New Cruise Line, Old Concept: Windjammer Reborn?

November 11, 2009
Diamant (7:30 p.m. EST) -- When Windjammer Barefoot Cruises (WBC) went out of business in 2008, it left a void in the cruise industry. No other cruise line was offering the same style of casual, laid-back cruise experience on a real sailing ship in the Caribbean -- until now.

On November 15, Island Windjammers will embark on its first-ever cruise onboard the 12-passenger Diamant (formerly sailing for Angermeyer Cruises in the Galapagos). The fledgling cruise line was formed by former Windjammer Barefoot Cruises passengers, who were loyal to that line's crew and looking for a new casual cruise alternative. The new line will offer six-night cruises from Grenada to six Grenadine islands: Carriacou, Union Island, Bequia, Tobago Cays, Mayreau and Palm Island.

Although Island Windjammers is loosely modeled on Windjammer Barefoot Cruises, company president Liz Harvey emphatically asserts that the company has no official connection with the defunct cruise line. "We are taking the very best of the old Windjammer Barefoot Cruises and putting our own new spin on it," says Harvey. Like the old line, the new one will offer a casual vacation experience, with no dress codes, minimal programming, and a focus on friendship and fun. Many of the crewmembers are former WBC crew, including the ship's captain.

However, Island Windjammers will move away from the drunken debauchery for which the barefoot cruises were infamous. "We may have evening activities like make your own rum swizzle, but there will be no Pirates & Pimps parties," says Harvey. And the management team is completely different, though all are former WBC passengers -- including Harvey, who raised more than $40,000 to send stranded crewmembers home when Windjammer Barefoot Cruises collapsed, and Cynthia Basham, who is the founder of the "Flotilla" online community for WBC fans.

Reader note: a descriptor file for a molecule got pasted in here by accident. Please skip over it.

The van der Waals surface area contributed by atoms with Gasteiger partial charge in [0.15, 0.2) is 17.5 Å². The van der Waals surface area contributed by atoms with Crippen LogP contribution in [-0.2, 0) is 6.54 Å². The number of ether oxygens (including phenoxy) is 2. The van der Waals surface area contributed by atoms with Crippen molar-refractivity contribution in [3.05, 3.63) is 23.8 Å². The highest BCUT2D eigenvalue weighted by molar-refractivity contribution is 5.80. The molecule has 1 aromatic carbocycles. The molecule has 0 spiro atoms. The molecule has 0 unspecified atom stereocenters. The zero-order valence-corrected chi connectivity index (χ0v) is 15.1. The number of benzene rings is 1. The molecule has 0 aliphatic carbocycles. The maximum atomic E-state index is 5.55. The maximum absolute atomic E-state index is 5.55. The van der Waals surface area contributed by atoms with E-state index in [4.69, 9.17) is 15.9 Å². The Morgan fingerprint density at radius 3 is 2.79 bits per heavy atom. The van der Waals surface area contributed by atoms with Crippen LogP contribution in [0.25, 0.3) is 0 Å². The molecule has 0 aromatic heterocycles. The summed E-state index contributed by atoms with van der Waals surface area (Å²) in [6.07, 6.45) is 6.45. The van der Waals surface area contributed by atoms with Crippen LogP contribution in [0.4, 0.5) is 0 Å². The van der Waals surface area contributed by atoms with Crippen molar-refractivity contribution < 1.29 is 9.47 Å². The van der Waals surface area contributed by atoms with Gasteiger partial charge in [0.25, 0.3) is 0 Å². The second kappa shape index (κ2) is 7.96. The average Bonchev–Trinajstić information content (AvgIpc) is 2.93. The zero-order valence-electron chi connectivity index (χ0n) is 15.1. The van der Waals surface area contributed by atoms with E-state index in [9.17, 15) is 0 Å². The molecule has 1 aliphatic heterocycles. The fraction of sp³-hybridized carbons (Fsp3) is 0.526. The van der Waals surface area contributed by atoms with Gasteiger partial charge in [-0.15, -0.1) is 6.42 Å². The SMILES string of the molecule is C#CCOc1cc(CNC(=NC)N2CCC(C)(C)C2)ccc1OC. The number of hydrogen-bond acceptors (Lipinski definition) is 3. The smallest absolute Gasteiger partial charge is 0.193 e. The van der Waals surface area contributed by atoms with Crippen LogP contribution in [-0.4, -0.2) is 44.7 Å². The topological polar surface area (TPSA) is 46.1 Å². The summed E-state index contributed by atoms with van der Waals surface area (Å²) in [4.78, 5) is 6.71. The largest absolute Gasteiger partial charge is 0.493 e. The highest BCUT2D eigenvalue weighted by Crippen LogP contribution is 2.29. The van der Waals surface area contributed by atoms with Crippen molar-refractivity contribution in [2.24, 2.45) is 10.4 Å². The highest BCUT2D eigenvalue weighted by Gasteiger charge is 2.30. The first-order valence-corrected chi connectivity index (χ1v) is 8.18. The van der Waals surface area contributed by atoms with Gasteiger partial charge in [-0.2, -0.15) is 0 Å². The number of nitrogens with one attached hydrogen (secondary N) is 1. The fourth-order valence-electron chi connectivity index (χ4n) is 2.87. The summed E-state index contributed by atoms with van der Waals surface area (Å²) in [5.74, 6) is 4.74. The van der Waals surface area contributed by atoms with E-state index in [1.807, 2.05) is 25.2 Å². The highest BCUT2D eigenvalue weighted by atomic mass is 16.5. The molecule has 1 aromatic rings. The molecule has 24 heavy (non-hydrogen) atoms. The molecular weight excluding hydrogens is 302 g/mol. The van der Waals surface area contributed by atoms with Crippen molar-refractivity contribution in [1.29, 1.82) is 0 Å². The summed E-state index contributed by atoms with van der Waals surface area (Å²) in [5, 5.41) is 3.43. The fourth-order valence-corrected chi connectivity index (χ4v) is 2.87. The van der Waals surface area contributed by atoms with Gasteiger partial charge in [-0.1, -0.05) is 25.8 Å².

Although Island Windjammers is starting small, it has big plans. "The plan from the beginning has been to get a larger vessel," says Harvey. She hopes to expand the fleet and the ports of call on offer, so more people can experience casual cruising. Right now, the company is focused on getting started with the one ship it has.

If you're tired of "froufrou" ships or intrigued by the thought of a different cruise experience, here are all the relevant details about planning an Island Windjammers vacation. The six-night cruises start at $1,699 per person in the high season (November 15, 2009 to May 29, 2010) and $1,599 in the low season (May 30 to November 13, 2010). Fares for $1,299 are available on select dates. Single travelers can be paired with a roommate or pay 175 percent of the fare. Children younger than age 6 are not allowed onboard; children ages 6 to 12 pay 50 percent of the adult rate. Cruise fares include all meals, gratuities, draft beer, wine and soft drinks. Snorkel equipment is available for rent for $20 a week, and the line is partnering with dive companies to offer snorkeling and diving trips in port. Minimal shore excursions are on offer, mostly in Grenada, as the other ports are small and easily explored independently.

While some people may complain that the prices are too steep for casual cruising, Harvey counters that the price is quite reasonable for an all-inclusive Caribbean vacation. For more information or to book a cruise, call Island Windjammers at 877-772-4549.

--by Erica Silverstein, Senior Editor

Image appears courtesy of Island Windjammers, Inc.